Monday, September 24, 2007


When he died on September 19, 1812, the founder of the House of Rothschild left a will that was just days old. In it, he laid down specific laws by which the House that bore his name would operate in future years.

The laws were as follows:

(1) All key positions in the House of Rothschild were to be held by members of the family, and not by hired hands. Only male members of the family were allowed to participate in the business.

The eldest son of the eldest son was to be the head of the family unless the majority of the rest of the family agreed otherwise. It was for this exceptional reason that Nathan, who was particularly brilliant, was appointed head of the House of Rothschild in 1812.

(2) The family was to intermarry with their own first and second cousins, thus preserving the vast fortune. This rule was strictly adhered to early on but later, when other rich Jewish banking houses came on the scene, it was relaxed to allow some of the Rothschilds to marry selected members of the new elite.

(3) Amschel forbade his heirs "most explicitly, in any circumstances whatever, to have any public inventory made by the courts, or otherwise, of my estate .... Also I forbid any legal action and any publication of the value of the inheritance .... Anyone who disregards these provisions and takes any kind of action which conflicts with them will immediately be regarded as having disputed the will, and shall suffer the consequences of so doing."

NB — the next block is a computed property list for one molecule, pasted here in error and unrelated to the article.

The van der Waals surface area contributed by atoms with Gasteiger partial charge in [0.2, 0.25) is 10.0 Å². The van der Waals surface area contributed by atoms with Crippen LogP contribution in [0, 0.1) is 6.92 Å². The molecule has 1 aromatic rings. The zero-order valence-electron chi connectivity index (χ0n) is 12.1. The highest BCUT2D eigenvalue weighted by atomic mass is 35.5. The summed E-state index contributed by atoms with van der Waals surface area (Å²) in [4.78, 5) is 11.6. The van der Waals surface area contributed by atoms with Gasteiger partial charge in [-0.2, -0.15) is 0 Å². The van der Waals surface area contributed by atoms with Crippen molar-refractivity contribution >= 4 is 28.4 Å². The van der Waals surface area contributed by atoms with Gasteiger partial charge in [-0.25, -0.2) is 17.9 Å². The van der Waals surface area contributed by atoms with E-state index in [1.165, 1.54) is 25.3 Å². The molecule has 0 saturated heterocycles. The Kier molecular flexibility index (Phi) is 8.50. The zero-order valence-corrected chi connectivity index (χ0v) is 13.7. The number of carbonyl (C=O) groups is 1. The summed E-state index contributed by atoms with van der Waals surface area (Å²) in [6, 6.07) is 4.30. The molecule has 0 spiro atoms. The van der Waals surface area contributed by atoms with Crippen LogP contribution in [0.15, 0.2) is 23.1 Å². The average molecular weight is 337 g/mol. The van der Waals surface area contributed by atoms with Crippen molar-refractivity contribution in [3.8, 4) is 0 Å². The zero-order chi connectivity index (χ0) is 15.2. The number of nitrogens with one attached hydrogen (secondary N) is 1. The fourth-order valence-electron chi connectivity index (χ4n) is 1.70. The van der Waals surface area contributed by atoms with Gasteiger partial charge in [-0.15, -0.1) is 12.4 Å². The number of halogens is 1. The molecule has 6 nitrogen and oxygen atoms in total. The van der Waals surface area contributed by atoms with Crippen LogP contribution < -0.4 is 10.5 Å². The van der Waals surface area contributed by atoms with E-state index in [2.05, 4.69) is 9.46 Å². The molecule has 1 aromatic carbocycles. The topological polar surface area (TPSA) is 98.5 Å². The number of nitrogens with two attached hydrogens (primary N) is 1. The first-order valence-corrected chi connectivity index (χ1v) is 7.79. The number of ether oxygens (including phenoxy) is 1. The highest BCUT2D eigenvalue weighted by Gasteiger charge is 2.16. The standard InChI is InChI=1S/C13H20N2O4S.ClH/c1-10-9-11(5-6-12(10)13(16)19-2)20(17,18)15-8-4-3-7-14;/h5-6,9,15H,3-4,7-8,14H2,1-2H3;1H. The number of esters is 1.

(4) Rothschild ordered a perpetual family partnership and provided that the female members of the family, their husbands and children should receive their interest in the estate subject to the management of the male members. They were to have no part in the management of the business. Anyone who disputed this arrangement would lose their interest in the Estate. (The last stipulation was specifically designed to seal the mouths of anyone who might feel like breaking with the family. Rothschild obviously felt that there were a lot of things under the family 'rug' that should never see the light of day).

The mighty strength of the House of Rothschild was based on a variety of important factors:

(A) Complete secrecy resulting from total family control of all business dealings;

(B) An uncanny, one could almost say a supernatural ability to see what lay ahead and to take full advantage of it. The whole family was driven by an insatiable lust for the accumulation of wealth and power, and

(C) Total ruthlessness in all business dealings.

Biographer Frederic Morton, in The Rothschilds, tells us that Mayer Amschel Rothschild and his five sons were "wizards" of finance, and "fiendish calculators" who were motivated by a "demonic drive" to succeed in their secret undertakings.

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